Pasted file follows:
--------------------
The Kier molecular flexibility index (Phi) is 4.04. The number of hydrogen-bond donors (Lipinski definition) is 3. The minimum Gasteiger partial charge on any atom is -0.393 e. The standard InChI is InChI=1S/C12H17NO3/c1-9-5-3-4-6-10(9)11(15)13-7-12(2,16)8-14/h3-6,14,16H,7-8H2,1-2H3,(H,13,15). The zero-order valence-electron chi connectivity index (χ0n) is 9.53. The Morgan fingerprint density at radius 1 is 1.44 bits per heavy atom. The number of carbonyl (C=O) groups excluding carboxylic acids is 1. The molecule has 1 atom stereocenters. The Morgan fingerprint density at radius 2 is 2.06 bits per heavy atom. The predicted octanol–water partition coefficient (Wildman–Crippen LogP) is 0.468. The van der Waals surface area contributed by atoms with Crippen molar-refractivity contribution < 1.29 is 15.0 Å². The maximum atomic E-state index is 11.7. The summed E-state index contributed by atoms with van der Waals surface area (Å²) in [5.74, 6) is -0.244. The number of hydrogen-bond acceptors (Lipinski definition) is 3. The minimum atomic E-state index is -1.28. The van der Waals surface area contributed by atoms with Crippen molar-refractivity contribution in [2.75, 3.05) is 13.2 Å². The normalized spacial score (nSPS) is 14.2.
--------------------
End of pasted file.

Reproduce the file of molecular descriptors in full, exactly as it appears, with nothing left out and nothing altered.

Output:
The Kier molecular flexibility index (Phi) is 4.04. The number of hydrogen-bond donors (Lipinski definition) is 3. The minimum Gasteiger partial charge on any atom is -0.393 e. The standard InChI is InChI=1S/C12H17NO3/c1-9-5-3-4-6-10(9)11(15)13-7-12(2,16)8-14/h3-6,14,16H,7-8H2,1-2H3,(H,13,15). The zero-order valence-electron chi connectivity index (χ0n) is 9.53. The Morgan fingerprint density at radius 1 is 1.44 bits per heavy atom. The number of carbonyl (C=O) groups excluding carboxylic acids is 1. The molecule has 1 atom stereocenters. The Morgan fingerprint density at radius 2 is 2.06 bits per heavy atom. The predicted octanol–water partition coefficient (Wildman–Crippen LogP) is 0.468. The van der Waals surface area contributed by atoms with Crippen molar-refractivity contribution < 1.29 is 15.0 Å². The maximum atomic E-state index is 11.7. The summed E-state index contributed by atoms with van der Waals surface area (Å²) in [5.74, 6) is -0.244. The number of hydrogen-bond acceptors (Lipinski definition) is 3. The minimum atomic E-state index is -1.28. The van der Waals surface area contributed by atoms with Crippen molar-refractivity contribution in [2.75, 3.05) is 13.2 Å². The normalized spacial score (nSPS) is 14.2.